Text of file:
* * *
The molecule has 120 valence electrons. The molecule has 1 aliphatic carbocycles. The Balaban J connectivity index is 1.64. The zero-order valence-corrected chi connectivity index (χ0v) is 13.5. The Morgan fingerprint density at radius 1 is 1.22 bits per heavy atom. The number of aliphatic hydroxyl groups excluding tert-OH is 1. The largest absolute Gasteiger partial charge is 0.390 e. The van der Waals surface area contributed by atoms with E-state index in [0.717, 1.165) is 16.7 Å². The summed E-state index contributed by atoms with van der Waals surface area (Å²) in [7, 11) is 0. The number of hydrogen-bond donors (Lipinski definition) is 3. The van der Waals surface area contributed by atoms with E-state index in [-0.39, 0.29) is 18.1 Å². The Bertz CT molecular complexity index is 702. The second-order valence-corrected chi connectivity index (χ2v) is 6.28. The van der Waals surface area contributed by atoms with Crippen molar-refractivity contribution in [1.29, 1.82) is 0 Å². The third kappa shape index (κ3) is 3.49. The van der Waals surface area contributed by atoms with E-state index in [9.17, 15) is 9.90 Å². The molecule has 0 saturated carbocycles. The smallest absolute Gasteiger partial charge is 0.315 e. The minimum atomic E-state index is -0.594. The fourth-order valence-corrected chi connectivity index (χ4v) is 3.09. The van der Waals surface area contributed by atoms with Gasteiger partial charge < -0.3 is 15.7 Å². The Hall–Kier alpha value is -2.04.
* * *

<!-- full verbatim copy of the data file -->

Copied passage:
The molecule has 120 valence electrons. The molecule has 1 aliphatic carbocycles. The Balaban J connectivity index is 1.64. The zero-order valence-corrected chi connectivity index (χ0v) is 13.5. The Morgan fingerprint density at radius 1 is 1.22 bits per heavy atom. The number of aliphatic hydroxyl groups excluding tert-OH is 1. The largest absolute Gasteiger partial charge is 0.390 e. The van der Waals surface area contributed by atoms with E-state index in [0.717, 1.165) is 16.7 Å². The summed E-state index contributed by atoms with van der Waals surface area (Å²) in [7, 11) is 0. The number of hydrogen-bond donors (Lipinski definition) is 3. The van der Waals surface area contributed by atoms with E-state index in [-0.39, 0.29) is 18.1 Å². The Bertz CT molecular complexity index is 702. The second-order valence-corrected chi connectivity index (χ2v) is 6.28. The van der Waals surface area contributed by atoms with Crippen molar-refractivity contribution in [1.29, 1.82) is 0 Å². The third kappa shape index (κ3) is 3.49. The van der Waals surface area contributed by atoms with E-state index in [9.17, 15) is 9.90 Å². The molecule has 0 saturated carbocycles. The smallest absolute Gasteiger partial charge is 0.315 e. The minimum atomic E-state index is -0.594. The fourth-order valence-corrected chi connectivity index (χ4v) is 3.09. The van der Waals surface area contributed by atoms with Gasteiger partial charge < -0.3 is 15.7 Å². The Hall–Kier alpha value is -2.04.